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I have a C++ application and I also have the source code of that and it has been built on .Net framework. what I'm looking for now is a tool (ideally free) that gets my source code as an input, and after some preprocessing or some required programming gives me one intermediate representation of the structural dependency of the source code elements, like an AST or a call graph. I am working with java to inspect this C++ source code so it would be much better if the solution is in java environment like a plugin for eclipse or something. is there any available tool suited my need? thank you all.

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worst case, you could use C++ tools: stackoverflow.com/a/2318476/839436 –  Tom Kerr Oct 12 '12 at 19:15
    
eclipse and netbeans have open source plugins for C++. You could start with those. –  Peter Lawrey Oct 12 '12 at 19:16
    
It's a "simple matter" of implementing a C++ parser. (Unfortunately, C++ is one of the ugliest architectures there is to parse.) –  Hot Licks Oct 12 '12 at 19:19

6 Answers 6

You might be interested in doxygen, it's a free tool that generates documentation based on source code. Without any additional work on your part you can generate call graphs, inheritance diagrams, collaboration diagrams, and many other useful tools.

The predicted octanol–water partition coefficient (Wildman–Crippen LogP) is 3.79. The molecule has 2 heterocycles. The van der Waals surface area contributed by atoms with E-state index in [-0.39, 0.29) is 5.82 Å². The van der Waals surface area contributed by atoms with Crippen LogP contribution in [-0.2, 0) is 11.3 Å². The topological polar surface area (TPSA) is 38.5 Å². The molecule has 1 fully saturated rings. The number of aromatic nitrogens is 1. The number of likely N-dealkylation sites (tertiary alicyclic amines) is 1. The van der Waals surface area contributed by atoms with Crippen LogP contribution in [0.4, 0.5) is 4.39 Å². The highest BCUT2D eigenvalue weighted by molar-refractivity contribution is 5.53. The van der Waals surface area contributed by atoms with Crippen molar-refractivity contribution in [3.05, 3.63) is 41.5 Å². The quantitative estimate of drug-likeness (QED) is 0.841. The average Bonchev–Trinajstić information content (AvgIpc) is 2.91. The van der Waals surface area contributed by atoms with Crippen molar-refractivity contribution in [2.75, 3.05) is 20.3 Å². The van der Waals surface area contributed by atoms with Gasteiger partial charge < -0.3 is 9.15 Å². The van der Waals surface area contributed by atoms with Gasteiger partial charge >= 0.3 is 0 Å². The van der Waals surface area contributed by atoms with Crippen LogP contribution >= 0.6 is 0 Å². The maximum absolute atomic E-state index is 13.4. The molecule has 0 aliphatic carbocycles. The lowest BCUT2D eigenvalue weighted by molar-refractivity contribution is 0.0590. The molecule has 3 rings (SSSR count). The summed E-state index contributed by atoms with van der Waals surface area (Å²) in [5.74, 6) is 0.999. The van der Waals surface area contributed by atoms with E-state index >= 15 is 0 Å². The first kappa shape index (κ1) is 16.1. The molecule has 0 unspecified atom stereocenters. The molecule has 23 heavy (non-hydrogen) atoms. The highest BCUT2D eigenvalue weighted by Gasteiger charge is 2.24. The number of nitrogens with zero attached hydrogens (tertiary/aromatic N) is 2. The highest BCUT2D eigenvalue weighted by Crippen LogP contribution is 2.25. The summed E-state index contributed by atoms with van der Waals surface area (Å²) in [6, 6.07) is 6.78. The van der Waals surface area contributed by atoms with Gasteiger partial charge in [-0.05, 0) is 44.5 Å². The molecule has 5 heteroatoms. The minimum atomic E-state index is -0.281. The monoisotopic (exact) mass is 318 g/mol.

http://www.stack.nl/~dimitri/doxygen/

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I've had success parsing C++ in Java using the CND module from NetBeans. It's still butt ugly, but probably better than using raw ANTLR or what not. First, download the "all-in-one" package from http://netbeans.org/downloads/zip.html for simplicity (CND doesn't actually require all those classes) and unzip that somewhere like in the current directory. Next, here's a toy C++ header file I've been playing with:

namespace foo {

int f(int p);

template<typename A> class bar {
    void run(A) { }
};

}

And here's my attempt at parsing that with CND:

import java.io.*;
import java.util.*;
import org.openide.filesystems.*;
import org.netbeans.modules.cnd.api.model.*;
import org.netbeans.modules.cnd.api.model.services.*;
import org.netbeans.modules.cnd.modelimpl.csm.*;

public class Foo {
    public static void main(String[] args) throws Exception {
        FileObject fo = FileUtil.toFileObject(new File(args[0]));
        CsmStandaloneFileProvider fp = CsmStandaloneFileProvider.getDefault();
        CsmModel model = CsmModelAccessor.getModel();
        CsmModelState modelState = CsmModelAccessor.getModelState();